It is important before you implement to clearly and explicitly teach your students what to expect—which misbehaviors will merit progressive consequences, which will merit non-progressive consequences, and what those consequences will be.
Using Non-Progressive Consequences
On the other hand, you might consider implementing a non-progressive system for all misbehavior. In this system, you will identify four categories.
First, misbehavior that receives no consequences at all, just reminders—this might be the case in kindergarten, for instance. Your young pupils will simply forget that they are not supposed to shout out an answer. No need to issue a consequence when a simple reminder will do.
Second, misbehavior that receives minor consequences—like Johnny with his pencil. This category is like the parking tickets and consequences remain on the same level. Every time Johnny taps, he owes 15 seconds.
For most teachers, these two categories will take care of 90-95 percent of the misbehaviors that occur. The final two categories deal with the other 5-10 percent.
Third, more serious misbehavior that earns more serious consequences—these include displays of disrespect, use of bad language, and so forth. For these actions, you can devise a menu of consequences that all of your students know about and understand. When any of these misbehaviors occur, you select one of the consequences from the menu—for example, time owed, time out, detention, parental contact, or parent conference.
Fourth, those misbehaviors that violate your school’s code of conduct or involve physical or emotional violence—for these you issue the ultimate consequence (office referral, parental notification, etc.).
Once again, you must make sure that your students understand your system. Teach them exactly what consequences apply to which behaviors.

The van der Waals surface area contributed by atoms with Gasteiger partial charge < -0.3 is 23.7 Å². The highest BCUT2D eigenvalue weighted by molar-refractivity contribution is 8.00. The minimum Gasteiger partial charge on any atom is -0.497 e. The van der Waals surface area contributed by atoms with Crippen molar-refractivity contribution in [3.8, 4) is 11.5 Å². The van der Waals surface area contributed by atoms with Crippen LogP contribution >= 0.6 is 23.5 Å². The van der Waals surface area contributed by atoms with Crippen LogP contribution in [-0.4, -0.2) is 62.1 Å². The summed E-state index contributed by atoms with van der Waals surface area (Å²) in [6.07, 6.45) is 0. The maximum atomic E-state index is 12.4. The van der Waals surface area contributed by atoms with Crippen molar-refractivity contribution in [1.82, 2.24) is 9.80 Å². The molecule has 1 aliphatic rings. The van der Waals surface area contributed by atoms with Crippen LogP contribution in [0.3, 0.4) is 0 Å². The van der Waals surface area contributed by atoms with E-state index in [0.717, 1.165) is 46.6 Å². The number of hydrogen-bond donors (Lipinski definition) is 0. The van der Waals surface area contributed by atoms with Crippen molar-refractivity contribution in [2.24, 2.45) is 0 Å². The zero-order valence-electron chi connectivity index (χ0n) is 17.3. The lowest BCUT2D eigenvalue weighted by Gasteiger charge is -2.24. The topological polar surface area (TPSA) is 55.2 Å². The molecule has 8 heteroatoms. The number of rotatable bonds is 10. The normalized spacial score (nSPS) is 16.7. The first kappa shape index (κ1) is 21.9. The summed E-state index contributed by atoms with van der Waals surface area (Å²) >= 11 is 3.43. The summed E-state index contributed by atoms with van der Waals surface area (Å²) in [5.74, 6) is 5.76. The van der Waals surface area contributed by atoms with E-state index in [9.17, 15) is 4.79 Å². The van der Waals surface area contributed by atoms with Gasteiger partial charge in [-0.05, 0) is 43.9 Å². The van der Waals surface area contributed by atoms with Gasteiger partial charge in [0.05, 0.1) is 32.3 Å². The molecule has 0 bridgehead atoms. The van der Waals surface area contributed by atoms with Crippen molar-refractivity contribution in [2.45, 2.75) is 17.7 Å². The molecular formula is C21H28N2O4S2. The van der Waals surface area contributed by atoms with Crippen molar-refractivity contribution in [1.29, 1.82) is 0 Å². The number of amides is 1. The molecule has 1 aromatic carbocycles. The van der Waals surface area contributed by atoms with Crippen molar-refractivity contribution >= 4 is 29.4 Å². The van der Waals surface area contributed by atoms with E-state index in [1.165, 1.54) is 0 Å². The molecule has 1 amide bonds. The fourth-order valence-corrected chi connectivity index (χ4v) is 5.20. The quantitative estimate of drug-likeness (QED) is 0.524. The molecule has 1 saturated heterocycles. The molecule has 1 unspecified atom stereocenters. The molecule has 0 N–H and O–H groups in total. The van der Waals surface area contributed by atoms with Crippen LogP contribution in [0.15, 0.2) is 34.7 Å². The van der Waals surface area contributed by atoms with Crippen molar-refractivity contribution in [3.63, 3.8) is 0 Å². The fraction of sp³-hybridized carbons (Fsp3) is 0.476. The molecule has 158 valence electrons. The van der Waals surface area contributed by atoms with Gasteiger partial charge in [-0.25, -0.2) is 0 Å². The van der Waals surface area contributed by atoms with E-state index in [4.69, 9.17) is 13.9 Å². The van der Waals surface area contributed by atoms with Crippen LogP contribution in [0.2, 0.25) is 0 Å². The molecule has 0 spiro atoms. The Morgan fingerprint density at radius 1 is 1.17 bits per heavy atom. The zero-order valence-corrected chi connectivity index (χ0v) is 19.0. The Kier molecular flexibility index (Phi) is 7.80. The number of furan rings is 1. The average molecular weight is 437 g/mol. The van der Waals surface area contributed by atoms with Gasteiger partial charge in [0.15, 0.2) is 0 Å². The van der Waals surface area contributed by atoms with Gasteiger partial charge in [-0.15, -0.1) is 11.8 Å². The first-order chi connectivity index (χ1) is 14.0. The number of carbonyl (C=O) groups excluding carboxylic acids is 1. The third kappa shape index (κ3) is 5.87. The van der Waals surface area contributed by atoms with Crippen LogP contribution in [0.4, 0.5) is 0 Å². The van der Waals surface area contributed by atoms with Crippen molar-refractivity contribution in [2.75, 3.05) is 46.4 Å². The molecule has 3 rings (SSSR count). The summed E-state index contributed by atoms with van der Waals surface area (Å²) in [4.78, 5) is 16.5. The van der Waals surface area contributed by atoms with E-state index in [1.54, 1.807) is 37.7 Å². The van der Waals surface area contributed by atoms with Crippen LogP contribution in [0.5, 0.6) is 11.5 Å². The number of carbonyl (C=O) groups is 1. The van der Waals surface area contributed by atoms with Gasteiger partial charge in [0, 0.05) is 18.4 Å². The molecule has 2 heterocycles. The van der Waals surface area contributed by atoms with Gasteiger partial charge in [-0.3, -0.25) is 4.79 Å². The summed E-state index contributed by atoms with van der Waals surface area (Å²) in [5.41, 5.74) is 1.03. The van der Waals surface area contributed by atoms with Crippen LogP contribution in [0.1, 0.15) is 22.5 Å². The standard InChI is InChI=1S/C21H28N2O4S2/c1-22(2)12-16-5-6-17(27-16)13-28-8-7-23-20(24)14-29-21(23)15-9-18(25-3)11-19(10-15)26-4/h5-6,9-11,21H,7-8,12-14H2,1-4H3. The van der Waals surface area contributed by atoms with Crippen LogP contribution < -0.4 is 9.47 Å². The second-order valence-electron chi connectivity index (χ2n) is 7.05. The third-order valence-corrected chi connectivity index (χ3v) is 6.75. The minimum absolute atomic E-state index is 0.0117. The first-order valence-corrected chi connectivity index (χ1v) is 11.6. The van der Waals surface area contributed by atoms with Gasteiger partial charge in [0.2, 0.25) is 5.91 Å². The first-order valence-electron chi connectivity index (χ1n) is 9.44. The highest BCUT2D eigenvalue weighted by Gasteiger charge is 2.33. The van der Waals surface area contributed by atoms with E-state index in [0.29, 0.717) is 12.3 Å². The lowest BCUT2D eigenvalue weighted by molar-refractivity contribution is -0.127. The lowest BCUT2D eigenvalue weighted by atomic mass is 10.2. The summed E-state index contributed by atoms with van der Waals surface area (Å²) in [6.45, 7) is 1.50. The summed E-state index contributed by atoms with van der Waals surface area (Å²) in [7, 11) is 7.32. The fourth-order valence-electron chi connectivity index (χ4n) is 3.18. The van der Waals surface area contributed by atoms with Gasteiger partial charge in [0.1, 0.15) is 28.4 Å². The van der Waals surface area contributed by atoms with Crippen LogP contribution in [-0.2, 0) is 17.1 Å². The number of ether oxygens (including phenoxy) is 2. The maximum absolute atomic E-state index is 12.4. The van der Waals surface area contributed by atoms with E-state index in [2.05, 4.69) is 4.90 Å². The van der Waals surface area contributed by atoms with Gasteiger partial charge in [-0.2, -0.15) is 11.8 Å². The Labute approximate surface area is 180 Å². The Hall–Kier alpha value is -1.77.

This system allows for some flexibility between classrooms. Not every teacher needs to use the same classification—with one exception. Consequences for category four misbehaviors should be consistently implemented throughout the entire school.
Results from the Field
In the News!
In February, the North Carolina Department of Public Instruction identified 35 Super Safe Schools—schools with the best plans in the state to keep students safe on campus.
Among those 35 schools were four from Onslow County — Richlands Primary, Hunters Creek Middle, Southwest Middle, and Swansboro Middle. All of these schools participate in the Onslow County Schools' Safe and Civil Schools project.
Only two other districts in the state had as many or more schools receive this recognition!
Read the article, Four Onslow schools rate 'Super Safe' in the February 13, 2007 issue of the Jacksonville Daily News.
Safe & Civil Schools congratulates the students and staffs at Richlands, Hunters Creek, Southwest, and Swansboro! Thank you for your committment and your hard work!
Seems like we hear a lot of negative news about schools these days. But good things are happening out there every day. Don't you think it's time people heard about them?
Voices from the Field . . .
Last summer, we presented several CHAMPs workshops to educators in South Carolina, many of whom were coaches who took CHAMPs procedures and techniques back to the teachers with whom they work. Recently we heard from one of these coaches who forwarded us an email she received from a teacher. With permission, we are reprinting it here.
I did not attend the CHAMPs workshop, though I received some of the information from my colleague. I was quick to make a poster containing CHAMPs and what each letter stood for. The very next day I introduced the poster to the students and we discussed, modeled and practiced all the conversation levels. Most students welcomed this change except for one, my most difficult student. I made sure that I did not acknowledge his call outs unless he raised his hand, I did not start a confrontation with him no matter how disruptive he was, I continued to refer back to the chart to remind him of the conversation level, but most of all I continued to reward those students who were following CHAMPs.
The first day was the hardest for my one student. However, like a switch, the second day was a complete turn around. He entered my classroom, began to work quietly on morning work, did not talk back, did not disrupt, and the biggest prize of all, he raised his hand when he had a question. I was delighted to see that the third and fourth day were the same behaviors. In fact he has continued these wonderful behaviors for three weeks and counting. The class as a whole has recognized his change and has welcomed him into classroom games, playground games, and even argue over who gets to work with him during group work.